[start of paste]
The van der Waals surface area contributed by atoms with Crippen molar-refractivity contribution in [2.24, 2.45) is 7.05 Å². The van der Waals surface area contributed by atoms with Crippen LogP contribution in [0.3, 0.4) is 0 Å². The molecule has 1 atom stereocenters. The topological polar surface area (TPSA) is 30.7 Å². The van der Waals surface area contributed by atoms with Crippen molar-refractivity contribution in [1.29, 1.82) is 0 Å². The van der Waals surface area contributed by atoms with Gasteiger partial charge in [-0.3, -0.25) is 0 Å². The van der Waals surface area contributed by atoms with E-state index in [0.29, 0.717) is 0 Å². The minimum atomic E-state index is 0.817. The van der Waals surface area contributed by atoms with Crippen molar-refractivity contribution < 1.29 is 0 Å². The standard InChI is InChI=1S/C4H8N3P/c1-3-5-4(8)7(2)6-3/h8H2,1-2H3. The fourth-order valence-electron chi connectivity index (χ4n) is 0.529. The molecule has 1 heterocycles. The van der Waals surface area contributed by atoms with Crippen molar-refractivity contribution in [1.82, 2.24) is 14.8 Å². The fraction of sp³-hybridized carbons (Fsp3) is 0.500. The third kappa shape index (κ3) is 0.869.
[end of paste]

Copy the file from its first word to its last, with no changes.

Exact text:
The van der Waals surface area contributed by atoms with Crippen molar-refractivity contribution in [2.24, 2.45) is 7.05 Å². The van der Waals surface area contributed by atoms with Crippen LogP contribution in [0.3, 0.4) is 0 Å². The molecule has 1 atom stereocenters. The topological polar surface area (TPSA) is 30.7 Å². The van der Waals surface area contributed by atoms with Crippen molar-refractivity contribution in [1.29, 1.82) is 0 Å². The van der Waals surface area contributed by atoms with Gasteiger partial charge in [-0.3, -0.25) is 0 Å². The van der Waals surface area contributed by atoms with E-state index in [0.29, 0.717) is 0 Å². The minimum atomic E-state index is 0.817. The van der Waals surface area contributed by atoms with Crippen molar-refractivity contribution < 1.29 is 0 Å². The standard InChI is InChI=1S/C4H8N3P/c1-3-5-4(8)7(2)6-3/h8H2,1-2H3. The fourth-order valence-electron chi connectivity index (χ4n) is 0.529. The molecule has 1 heterocycles. The van der Waals surface area contributed by atoms with Crippen molar-refractivity contribution in [1.82, 2.24) is 14.8 Å². The fraction of sp³-hybridized carbons (Fsp3) is 0.500. The third kappa shape index (κ3) is 0.869.